Marcellus shale: Chesapeake comes under fire for extra post-production costs


HARRISBURG, Pa. — Chesapeake Energy is under scrutiny by top Pennsylvania officials, after Pa. Gov. Tom Corbett sent a letter to Chesapeake about its business practices involving royalties.

Letter sent

Corbett sent a letter Feb. 13 to Doug Lawler, Chesapeake Energy CEO,  stating he had received complaints from Pennsylvania residents and leaseholders regarding practices “which strike many as unfair and perhaps illegal.”

Corbett said it defied logic that leaseholders could actually owe Chesapeake money rather than receive a royalty.

“I believe it is incumbent upon Chesapeake Energy to take action to restore the fair treatment of my constituents. Pennsylvania landowners deserve nothing less,” Corbett stated in the letter.

Inquiry requested

Corbett has also asked Pa. Attorney General Kathleen Kane to look into the matter, and Kane’s office was also asked to look into the matter by state Senator Gene Yaw.

Yaw represents the 23rd district in Pennsylvania which includes Bradford, Susquehanna, Sullivan, Union and Lycoming counties. This area is where the Marcellus shale boom began several years ago and remains a heavily drilled area.

According to the attorney general’s office, Kane is reviewing the requests.

Yaw wrote to Kane and asked for an official inquiry. He says his office has received complaints primarily involving the deduction of “what are believed to be excessive post-production costs” by Chesapeake Energy.

During a public hearing June 27, 2013, the Pa. Senate Environmental Resources and Energy Committee heard testimony that deductions by Chesapeake “were as high as 100 percent of some royalty checks,” Yaw said in a news release.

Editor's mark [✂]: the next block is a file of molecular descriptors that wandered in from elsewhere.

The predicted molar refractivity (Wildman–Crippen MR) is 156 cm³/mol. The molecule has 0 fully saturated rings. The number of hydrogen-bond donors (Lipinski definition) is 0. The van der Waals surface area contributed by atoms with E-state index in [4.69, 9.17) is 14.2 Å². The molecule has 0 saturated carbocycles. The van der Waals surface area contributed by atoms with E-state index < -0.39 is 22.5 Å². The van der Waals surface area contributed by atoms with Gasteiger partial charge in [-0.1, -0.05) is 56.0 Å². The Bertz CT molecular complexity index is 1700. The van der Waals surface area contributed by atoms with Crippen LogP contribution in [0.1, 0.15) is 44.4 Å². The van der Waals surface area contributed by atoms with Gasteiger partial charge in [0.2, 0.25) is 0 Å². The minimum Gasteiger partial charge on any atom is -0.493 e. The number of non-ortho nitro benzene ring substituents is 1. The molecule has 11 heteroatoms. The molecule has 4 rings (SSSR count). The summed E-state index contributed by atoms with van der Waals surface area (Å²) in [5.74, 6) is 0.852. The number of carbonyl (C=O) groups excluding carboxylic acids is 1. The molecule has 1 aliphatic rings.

Introduced legislation

Yaw has introduced a package of three bills, known as the Oil and Gas Lease Protection Package.

Senate Bill 1236 would expand upon the Oil and Gas Lease Act by letting royalty interest owners inspect records of gas companies to verify proper payments. Information provided by a gas company would not be disclosed to any other person, other than a current leaseholder.

Senate Bill 1237 would prohibit a gas company from retaliating against any royalty interest owner by terminating their lease agreement or ceasing development on leased property because a royalty interest owner questions the accuracy of current royalty payments.

Senate Bill 1238 would require a gas company to record a satisfaction piece in the county Recorder of Deeds office where the oil and gas well is located within 30 days upon expiration, termination, or forfeiture of an oil and gas lease.

The satisfaction piece will release the gas company’s interests in the oil and gas.

In the House, H.B. 1864, introduced last fall, clarifies that any deduction for postproduction, market-enhancement or similar costs shouldn’t result in royalty owners receiving less than the guaranteed minimum 1/8 royalty provided by state’s the Oil and Gas Lease Act.


Chesapeake Energy declined to comment on the matter.


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